Many may argue that self-assessments are not reliable data sources because not all representatives know what their roles entail. This is a valid concern in some palikas in Nepal where more clarity would be needed regarding roles and responsibilities. However, there are ways to address this risk. First, self-assessments may be triangulated with other data sources and still remain at the centre of the capacity-related engagements at the local level. Second, for this level of the change process, self-assessments may be administered through workshops facilitated by experienced local governance professionals who can help explain the roles and what they entail and facilitate a discussion with the local government representatives. In piloting self-assessments through workshops in Nepal and elsewhere, we found the data collected more reliable when the self-assessments were precedented by a presentation and a discussion about responsibilities and competencies.

Facilitating workshops for self-assessments in Nepal were useful reflection practices. The workshops we facilitated on this topic were also used as an opportunity for the participants – local government employees – to reflect what each role implies and how they need to work together. Some were more able to articulate their positions and to make concrete suggestions about what resources and support they needed, which is a good indication of taking ownership of their development to conduct their duties.

Local capacity self-assessment is one of the first steps in a much more complex story. The balance between objectivity and ownership is rarely straightforward, and finding the ‘adequate’ measures for each, will require a corroboration of data sources. This balance is an essential ingredient to ensuring that the story does go on, driven by the country stakeholders, rather than gradually freezing in technicalities. The self-assessment should be seen as an opportunity to enable local governments to reflect and prioritise their needs. It is critical to align these with the federal policy and approaches and to use them to inform federal and provincial governments in designing, implementing, and coordinating different capacity development frameworks and programmes.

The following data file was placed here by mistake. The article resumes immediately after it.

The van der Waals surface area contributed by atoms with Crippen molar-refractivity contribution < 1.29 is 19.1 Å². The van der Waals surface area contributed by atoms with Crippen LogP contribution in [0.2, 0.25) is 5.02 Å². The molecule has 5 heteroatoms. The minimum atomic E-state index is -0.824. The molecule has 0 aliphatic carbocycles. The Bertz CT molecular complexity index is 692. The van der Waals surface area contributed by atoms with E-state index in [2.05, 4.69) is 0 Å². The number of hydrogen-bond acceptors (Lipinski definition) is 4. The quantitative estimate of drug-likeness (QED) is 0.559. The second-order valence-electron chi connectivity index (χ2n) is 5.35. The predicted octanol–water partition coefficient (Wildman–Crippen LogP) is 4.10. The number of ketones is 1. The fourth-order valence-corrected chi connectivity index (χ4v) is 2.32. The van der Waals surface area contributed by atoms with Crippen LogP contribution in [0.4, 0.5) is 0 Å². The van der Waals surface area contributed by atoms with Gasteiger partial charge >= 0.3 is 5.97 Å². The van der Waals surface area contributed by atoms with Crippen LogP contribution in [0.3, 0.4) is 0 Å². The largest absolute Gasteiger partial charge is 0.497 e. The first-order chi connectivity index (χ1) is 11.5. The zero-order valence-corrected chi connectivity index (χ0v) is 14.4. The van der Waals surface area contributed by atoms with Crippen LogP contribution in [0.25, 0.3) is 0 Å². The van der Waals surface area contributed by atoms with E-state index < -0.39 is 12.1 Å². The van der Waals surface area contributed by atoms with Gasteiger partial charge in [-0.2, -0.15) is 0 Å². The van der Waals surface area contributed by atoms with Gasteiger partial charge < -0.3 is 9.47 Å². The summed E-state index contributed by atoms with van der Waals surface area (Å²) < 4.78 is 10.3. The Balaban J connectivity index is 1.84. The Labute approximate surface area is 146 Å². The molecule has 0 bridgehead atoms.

Alexandra Nastase is a senior public sector governance specialist with OPM. She has almost ten years of experience of working with governments in Eastern and Southeastern Europe, South Asia, and East Africa to deliver better policy outcomes for their citizens. She advises on improving government performance, building state capability, and anticorruption. In the past years, Alexandra has been working in Nepal on subnational governance, federalism, building state capacity, and political economy analysis. She also worked on developing and piloting tools for assessing capacity at the local level in Nepal.